On August 27, the Third Circuit overturned the taxpayer friendly decision issued by the Tax Court in litigation over a tax credit investor’s ability to claim historic tax credits in connection with the certified historic rehabilitation of the Historic Boardwalk Hall (“HBH”) in Atlantic City. (Historic Boardwalk Hall v. Commissioner). The Tax Court had applied a more liberal than normal analysis in the case of this HTC transaction to further Congressional intent. The Third Circuit held that notwithstanding Congressional intent, the investor still needed to be a partner in the entity entitled to pass through the credit. Under a traditional partner tax analysis, the Court found that the investor had no risk and no possibility of an upside, so it was not a partner for tax purposes.
While this memo will not list every factor mentioned in the 85 page opinion, the Court’s analysis had to have been colored by the broker’s offering document that described the “sale” of tax credits. Further, the broker told the accountants to add income items to the projections to make them look better, such as a line item for naming rights. But, even the rosy projections showed no upside to the investor and of course the property performed much worse than projected.
In addition, the Investor had the usual HTC guaranties (environmental, completion, tax and operating deficit). The guaranties were provided by a state agency, the New Jersey Sports Exposition Authority, and the Court apparently did not attribute any credit risk with respect to the guaranties. In addition, the Investor was the beneficiary of a guaranteed investment contract which would cover its preferred return and put price. Once again, there was unfortunate language from the broker describing the GIC as in part paying off the Investor “loan.” Based on the guaranties and the GIC, the Court applied the analysis required by Culbertson, a venerable Supreme Court case, and found that the Investor was more like a lender and not a tax partner.
The other curious feature of this litigation is that it was not coordinated with the IRS national office. While this case was pending, we received a favorable private ruling with respect to an HTC transaction. We were told that the HBH litigators never consulted the policy attorneys in chief counsel’s office. In other instances, most notably the issuance of partnership interests for services, isolated cases were litigated while the national office continued to follow a more taxpayer friendly analysis than that adopted by the courts in those cases. So while the IRS national office issued a favorable private ruling, we are aware of one case where an IRS auditor, acting on his own, was holding an HTC audit in abeyance until HBH was decided.
Today the industry is trying to digest the meaning of the case and gauge IRS reaction. The events of 2008, etc., proved that the normal tax credit guaranties are not iron clad. The downturn led to investor losses as guaranties proved elusive. The good tax fact was not viewed as good news by investors who have been insisting upon cash holdbacks or escrows to guaranty payment of put price and or preferred return. The HBH opinion confirms that funded arrangements will raise serious tax issues.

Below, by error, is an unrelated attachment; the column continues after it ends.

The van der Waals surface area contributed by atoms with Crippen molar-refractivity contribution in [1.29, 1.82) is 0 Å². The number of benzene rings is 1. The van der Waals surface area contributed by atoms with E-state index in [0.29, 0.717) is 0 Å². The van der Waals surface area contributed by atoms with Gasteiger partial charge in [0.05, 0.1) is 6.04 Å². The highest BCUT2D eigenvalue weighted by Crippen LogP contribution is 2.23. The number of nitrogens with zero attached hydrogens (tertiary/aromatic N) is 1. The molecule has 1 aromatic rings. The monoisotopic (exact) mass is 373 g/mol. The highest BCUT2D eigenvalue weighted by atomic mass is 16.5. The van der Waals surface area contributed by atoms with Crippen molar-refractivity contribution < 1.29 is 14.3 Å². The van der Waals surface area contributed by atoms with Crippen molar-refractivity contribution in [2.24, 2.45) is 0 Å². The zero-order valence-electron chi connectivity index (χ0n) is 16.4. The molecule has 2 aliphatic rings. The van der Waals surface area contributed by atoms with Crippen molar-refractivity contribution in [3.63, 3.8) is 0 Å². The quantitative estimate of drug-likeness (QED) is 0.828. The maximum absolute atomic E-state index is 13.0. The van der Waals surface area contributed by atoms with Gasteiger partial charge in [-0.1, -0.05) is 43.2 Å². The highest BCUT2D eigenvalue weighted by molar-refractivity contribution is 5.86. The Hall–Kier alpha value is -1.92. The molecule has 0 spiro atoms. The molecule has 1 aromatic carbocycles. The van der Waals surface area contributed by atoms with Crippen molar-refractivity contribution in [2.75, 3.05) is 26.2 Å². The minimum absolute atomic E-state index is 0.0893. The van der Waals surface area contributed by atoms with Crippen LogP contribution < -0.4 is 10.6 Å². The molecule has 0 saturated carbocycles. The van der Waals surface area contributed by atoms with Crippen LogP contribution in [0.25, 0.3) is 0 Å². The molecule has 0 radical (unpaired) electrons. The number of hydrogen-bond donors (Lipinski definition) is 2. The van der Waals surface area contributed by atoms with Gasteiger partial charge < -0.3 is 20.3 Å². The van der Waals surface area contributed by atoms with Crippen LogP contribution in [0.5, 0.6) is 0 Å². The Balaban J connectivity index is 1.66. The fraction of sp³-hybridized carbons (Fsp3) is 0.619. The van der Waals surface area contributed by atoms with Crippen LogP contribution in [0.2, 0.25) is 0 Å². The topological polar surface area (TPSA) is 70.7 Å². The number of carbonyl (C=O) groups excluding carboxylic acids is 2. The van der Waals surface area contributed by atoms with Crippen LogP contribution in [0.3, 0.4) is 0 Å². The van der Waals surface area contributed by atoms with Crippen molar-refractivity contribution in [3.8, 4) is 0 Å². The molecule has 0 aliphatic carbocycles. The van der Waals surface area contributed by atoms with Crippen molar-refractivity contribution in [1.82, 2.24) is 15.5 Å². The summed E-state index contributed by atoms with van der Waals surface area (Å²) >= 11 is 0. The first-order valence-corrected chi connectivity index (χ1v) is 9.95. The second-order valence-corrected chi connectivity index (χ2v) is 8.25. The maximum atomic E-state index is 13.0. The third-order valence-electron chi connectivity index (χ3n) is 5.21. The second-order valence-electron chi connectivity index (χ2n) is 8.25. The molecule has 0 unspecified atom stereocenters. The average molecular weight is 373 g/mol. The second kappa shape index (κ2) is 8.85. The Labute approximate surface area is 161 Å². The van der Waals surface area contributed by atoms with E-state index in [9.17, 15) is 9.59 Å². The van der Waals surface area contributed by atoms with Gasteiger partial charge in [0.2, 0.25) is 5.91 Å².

On the other hand, many HTC transactions with the major credit investors have different facts from HBH. Careful investors look for projections that realistically show a cash upside to the investor, even if it is in the out years of a transaction. In addition, careful taxpayers (or taxpayers with careful counsel) avoid the mischaracterizations (credit “sale,” loan repayment, etc) contained in the HBH literature. So, if investors drop insistence upon cash holdbacks, escrows or other funded guaranty mechanisms, there will be a number of factors differentiating a typical HTC transaction from the HBH facts.
What does HBH mean to the HTC industry? Investors temporarily are closing off deal flow while they evaluate the situation and try to ascertain how the IRS will react to this case. If investors have to give up certain protections, they could be more selective in choosing deals and pricing could reflect the new uncertainties. Another factor to be considered is the risk to guarantors. In the past, a guarantor could take comfort from the fact that the IRS was approving “usual” HTC transactions where the investor expected meaningful cash to be distributed over time. When tax credit investors return to the table, how will guarantors react to the new risks? For example, even if the IRS decides to ignore the HBH victory, that will not necessarily stop an ambitious auditor from challenging an HTC pass through.
In the past, investors began to ignore basic tax principles and guarantors ignored tax risk. HBH is a wake up call. Future transactions will be subject to greater scrutiny and negotiations over HTC guaranties will draw much more attention. But unless the IRS national office follows up on HBH by directing auditors to challenge “typical” HTC transactions, we expect the industry to survive.
HTC transactions have always been very fact specific. Our firm has been actively involved in these projects. Lawrence Arem, 215.569.4142 or email@example.com, and Jennifer O’Leary, 215.569.4928 or firstname.lastname@example.org are available to discuss your project.
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